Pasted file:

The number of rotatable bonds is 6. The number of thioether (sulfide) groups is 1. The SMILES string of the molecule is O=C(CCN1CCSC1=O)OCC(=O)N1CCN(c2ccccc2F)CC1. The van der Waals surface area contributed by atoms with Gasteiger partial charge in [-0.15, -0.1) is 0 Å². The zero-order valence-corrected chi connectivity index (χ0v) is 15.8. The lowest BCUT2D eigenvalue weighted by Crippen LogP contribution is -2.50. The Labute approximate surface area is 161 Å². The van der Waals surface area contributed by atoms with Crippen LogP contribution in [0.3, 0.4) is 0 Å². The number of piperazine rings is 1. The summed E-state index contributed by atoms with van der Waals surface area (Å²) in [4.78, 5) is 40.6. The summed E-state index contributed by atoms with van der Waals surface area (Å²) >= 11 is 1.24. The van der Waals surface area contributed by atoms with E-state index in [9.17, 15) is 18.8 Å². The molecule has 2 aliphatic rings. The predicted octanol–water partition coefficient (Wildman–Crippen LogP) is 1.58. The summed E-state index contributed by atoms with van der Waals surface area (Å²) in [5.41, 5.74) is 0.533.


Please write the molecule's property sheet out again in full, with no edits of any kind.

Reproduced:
The number of rotatable bonds is 6. The number of thioether (sulfide) groups is 1. The SMILES string of the molecule is O=C(CCN1CCSC1=O)OCC(=O)N1CCN(c2ccccc2F)CC1. The van der Waals surface area contributed by atoms with Gasteiger partial charge in [-0.15, -0.1) is 0 Å². The zero-order valence-corrected chi connectivity index (χ0v) is 15.8. The lowest BCUT2D eigenvalue weighted by Crippen LogP contribution is -2.50. The Labute approximate surface area is 161 Å². The van der Waals surface area contributed by atoms with Crippen LogP contribution in [0.3, 0.4) is 0 Å². The number of piperazine rings is 1. The summed E-state index contributed by atoms with van der Waals surface area (Å²) in [4.78, 5) is 40.6. The summed E-state index contributed by atoms with van der Waals surface area (Å²) >= 11 is 1.24. The van der Waals surface area contributed by atoms with E-state index in [9.17, 15) is 18.8 Å². The molecule has 2 aliphatic rings. The predicted octanol–water partition coefficient (Wildman–Crippen LogP) is 1.58. The summed E-state index contributed by atoms with van der Waals surface area (Å²) in [5.41, 5.74) is 0.533.